The California Attorney General announced criminal charges against four men it claims are the owners and operators of Mugshots.com. The website has been under fire for years over its practice of scraping law enforcement websites to publish mugshots and often incomplete criminal records. It then demands large fees…
A 27-year-old man in London, Ontario, allegedly sexually exploited women online under the username “Adaskio” on Tinder and “El Hefe” and “Lol Atyou” on Snapchat.
One of the downsides of being a worldwide tech juggernaut with two billion monthly users is that day-to-day business means playing legal whack-a-mole at all times. For Facebook, one legal problem has ended and another has just begun.
Notorious copyright trolls Paul R. Hansmeier and John L. Steele were indicted by the feds back in December on multiple charges of fraud. The two were accused of running a complicated scheme in which they preyed on people who illegally downloaded porn. Today, one of them admitted his guilt in a plea bargain.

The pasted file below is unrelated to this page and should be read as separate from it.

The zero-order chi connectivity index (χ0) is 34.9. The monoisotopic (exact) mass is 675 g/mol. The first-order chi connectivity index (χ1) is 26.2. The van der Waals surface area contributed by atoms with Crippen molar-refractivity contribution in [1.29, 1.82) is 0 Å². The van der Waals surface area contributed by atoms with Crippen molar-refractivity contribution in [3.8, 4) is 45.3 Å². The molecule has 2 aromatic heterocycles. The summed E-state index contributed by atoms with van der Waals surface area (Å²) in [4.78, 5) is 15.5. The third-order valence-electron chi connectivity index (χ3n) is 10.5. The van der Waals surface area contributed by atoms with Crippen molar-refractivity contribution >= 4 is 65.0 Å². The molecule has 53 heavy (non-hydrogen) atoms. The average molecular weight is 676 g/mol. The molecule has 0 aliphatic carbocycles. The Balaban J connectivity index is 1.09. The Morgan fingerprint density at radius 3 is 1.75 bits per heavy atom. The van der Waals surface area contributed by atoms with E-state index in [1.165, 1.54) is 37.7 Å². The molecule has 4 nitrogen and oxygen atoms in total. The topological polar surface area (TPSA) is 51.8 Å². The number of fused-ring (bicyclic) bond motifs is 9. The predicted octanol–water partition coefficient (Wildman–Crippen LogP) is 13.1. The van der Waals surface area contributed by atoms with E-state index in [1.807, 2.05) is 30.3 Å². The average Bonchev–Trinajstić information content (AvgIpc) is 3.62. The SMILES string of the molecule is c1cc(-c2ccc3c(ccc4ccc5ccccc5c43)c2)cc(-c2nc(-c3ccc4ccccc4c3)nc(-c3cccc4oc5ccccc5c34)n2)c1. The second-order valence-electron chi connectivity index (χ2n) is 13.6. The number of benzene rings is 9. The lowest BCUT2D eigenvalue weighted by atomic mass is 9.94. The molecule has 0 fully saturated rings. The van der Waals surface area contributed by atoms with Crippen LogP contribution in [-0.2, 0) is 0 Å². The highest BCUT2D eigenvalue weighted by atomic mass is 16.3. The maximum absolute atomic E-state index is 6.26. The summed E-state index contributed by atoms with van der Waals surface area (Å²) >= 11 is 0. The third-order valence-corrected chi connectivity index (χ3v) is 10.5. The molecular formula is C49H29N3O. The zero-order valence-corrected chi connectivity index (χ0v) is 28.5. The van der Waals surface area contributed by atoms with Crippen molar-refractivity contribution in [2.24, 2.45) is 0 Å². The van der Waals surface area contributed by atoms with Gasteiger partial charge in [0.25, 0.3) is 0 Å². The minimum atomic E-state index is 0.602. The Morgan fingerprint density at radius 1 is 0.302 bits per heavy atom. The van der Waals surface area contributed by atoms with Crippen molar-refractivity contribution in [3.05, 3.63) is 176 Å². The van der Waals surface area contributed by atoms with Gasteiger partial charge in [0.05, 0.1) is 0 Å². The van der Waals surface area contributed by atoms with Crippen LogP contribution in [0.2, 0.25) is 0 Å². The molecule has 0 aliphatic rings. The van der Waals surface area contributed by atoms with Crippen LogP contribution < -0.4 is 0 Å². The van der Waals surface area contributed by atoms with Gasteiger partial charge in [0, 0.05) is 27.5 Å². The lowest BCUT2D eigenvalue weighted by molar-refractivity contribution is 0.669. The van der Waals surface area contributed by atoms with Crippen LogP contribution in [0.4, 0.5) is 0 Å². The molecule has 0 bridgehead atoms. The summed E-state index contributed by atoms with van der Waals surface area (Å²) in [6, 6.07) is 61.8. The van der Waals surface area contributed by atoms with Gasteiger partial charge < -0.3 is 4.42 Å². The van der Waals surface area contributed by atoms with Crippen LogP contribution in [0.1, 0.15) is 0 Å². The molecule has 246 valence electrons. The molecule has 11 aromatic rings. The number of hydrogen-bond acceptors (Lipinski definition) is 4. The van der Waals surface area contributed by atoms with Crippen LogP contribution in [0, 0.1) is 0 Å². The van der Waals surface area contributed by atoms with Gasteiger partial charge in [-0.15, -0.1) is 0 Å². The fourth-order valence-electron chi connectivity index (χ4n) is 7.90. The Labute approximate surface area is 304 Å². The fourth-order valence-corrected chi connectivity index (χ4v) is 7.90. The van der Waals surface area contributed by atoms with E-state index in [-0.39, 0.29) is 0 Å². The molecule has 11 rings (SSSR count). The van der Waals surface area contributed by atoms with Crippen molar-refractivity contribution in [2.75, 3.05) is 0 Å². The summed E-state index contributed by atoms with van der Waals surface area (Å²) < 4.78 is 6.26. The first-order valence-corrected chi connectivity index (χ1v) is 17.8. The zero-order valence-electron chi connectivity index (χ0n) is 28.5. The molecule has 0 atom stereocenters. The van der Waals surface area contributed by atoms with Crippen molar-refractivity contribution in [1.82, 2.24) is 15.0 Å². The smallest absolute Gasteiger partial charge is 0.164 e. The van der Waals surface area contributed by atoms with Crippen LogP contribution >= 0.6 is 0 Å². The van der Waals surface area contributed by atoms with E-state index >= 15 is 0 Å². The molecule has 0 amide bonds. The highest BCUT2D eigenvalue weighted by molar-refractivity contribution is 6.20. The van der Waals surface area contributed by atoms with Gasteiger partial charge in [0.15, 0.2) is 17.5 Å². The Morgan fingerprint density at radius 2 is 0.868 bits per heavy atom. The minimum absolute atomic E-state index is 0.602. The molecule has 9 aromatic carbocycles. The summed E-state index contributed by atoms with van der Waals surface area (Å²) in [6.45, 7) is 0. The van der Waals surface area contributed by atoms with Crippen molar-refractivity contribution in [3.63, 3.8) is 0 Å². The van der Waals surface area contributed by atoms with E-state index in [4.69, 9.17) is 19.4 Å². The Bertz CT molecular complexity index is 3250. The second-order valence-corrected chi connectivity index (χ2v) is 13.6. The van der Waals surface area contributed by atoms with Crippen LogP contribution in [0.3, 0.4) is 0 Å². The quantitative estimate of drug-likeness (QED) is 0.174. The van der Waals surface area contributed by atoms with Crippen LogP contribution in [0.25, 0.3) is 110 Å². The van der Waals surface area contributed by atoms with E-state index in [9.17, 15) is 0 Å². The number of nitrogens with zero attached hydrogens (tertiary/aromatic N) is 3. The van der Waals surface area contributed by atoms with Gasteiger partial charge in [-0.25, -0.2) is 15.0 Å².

Wikipedia is no stranger to scandals, but a quiet update on its administrators’ announcement board reveals a big problem. The site’s CheckUser team recently banned 381 editors’ accounts for “undisclosed paid advocacy.” In other words, these Wikipedians were secretly shilling for brands and even resorting to extortion.
AOL tried to squeeze a little over $100 in fees from a customer for upgrades he hadn't asked for, hadn't approved, hadn't used and of which he hadn't even been notified. Unluckily for AOL, that customer is a professional writer.
Okay, now the clocks have gone too far. The BanClock extorts money from you in order to shut the fuck up. Here's one device we hope will stay in Japan, where they're selling it right now for $50. But it looks like it would be easy to defeat, with a simple unplug instead of giving up the cash.